You have secured an interview, but now you are unsure how to prepare to optimise your chances of being successful and receiving an offer of employment. I advise candidates to approach each interview methodically, giving themselves ample time to undertake the required research and therefore feel more confident and relaxed. If you feel rushed and underprepared on the day, it will most likely have a negative impact on your performance.
Research the company
It is highly likely that the interviewer will ask you directly what you know about the company. Even if they don’t ask, understanding the company will allow you to contextualise your responses. Start with the company website, read the latest news topics, press releases, and review available finance reports. Take a look at the key individuals within the organisation and do a bit of research into their own professional background. If you are working with a recruiter, ask them to provide you with relevant information.
Research the role
Hopefully you have received a job spec which you should closely review and consider how your own skills and experiences match the job requirements. Be mindful of any gaps you might have between their requirements and your own skill set and be prepared to discuss how you might bridge those gaps.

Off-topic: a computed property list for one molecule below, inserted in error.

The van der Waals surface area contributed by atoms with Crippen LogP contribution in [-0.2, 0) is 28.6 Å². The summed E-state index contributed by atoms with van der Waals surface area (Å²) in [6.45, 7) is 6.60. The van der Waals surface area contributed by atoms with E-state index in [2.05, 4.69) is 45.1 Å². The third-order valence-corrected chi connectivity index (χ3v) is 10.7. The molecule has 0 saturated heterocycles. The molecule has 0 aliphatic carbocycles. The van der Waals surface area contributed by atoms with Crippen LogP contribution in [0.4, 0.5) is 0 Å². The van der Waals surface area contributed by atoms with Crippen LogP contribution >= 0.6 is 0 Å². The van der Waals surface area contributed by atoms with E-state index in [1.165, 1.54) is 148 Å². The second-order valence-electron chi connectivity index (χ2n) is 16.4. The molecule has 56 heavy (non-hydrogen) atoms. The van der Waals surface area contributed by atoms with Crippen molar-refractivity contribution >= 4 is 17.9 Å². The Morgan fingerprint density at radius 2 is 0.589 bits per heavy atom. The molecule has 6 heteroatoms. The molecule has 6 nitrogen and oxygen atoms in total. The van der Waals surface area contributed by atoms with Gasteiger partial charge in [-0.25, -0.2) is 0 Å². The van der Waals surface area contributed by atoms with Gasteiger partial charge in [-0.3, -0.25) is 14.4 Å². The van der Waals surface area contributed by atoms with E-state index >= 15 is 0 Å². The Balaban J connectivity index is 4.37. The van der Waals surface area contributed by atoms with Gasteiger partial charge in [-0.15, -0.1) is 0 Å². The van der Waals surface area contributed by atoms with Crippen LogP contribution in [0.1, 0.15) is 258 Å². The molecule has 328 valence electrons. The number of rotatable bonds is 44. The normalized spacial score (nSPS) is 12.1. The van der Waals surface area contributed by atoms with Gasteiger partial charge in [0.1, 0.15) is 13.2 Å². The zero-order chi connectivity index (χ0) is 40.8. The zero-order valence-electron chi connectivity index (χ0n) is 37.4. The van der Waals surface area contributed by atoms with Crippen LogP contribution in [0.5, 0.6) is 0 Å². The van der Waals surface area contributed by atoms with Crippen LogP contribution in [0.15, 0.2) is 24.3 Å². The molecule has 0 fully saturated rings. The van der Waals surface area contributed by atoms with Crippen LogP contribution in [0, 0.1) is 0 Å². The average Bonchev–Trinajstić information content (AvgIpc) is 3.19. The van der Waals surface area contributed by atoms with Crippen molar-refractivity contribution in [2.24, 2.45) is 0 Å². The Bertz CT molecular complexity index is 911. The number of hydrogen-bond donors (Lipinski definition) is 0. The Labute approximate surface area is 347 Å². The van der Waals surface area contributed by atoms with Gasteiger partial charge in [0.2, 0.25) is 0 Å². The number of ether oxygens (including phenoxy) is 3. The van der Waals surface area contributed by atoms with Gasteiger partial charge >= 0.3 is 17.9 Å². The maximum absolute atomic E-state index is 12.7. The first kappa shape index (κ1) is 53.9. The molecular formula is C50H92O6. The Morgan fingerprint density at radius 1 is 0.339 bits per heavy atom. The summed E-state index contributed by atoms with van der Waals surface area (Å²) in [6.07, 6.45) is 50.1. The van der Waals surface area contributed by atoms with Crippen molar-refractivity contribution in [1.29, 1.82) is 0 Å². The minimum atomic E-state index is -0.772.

Travel and outfit
Plan your route at least the day before the interview including an alternative route in case of traffic or public transport issues. Plan a suitable outfit and make sure it is washed and ironed so you are not worrying about that on the morning of the interview.
Get your beauty sleep
This is perhaps the most obvious piece of advice, but get a good night’s sleep. It would be a terrible idea to go on a pub crawl the night before an interview.
Note down questions
Asking a couple of questions at the end of an interview has become expected and may even contribute towards how you are evaluated. Asking questions is essential to ensure you gather all of the information you require in the event you are offered the role. My advice is to write the list of questions and briefly refer to them during the last part of the interview to ensure everything has been answered.
Consider what the interviewer might ask you and practice how you would answer the questions. You can find common interview questions online. It is useful to find somebody who would be willing to ask you the questions and provide you with feedback. Some people realise after this exercise that they have distracting verbal or physical habits such as making an ‘umming’ noise repeatedly when responding to questions or having an overly closed body posture.
In summary, there are a number of activities that should be done before attending an interview. Whilst this is an upfront investment of time, it will pay dividends in interview processes.
Peter Forshaw – Managing Director – Maxwell Stephens
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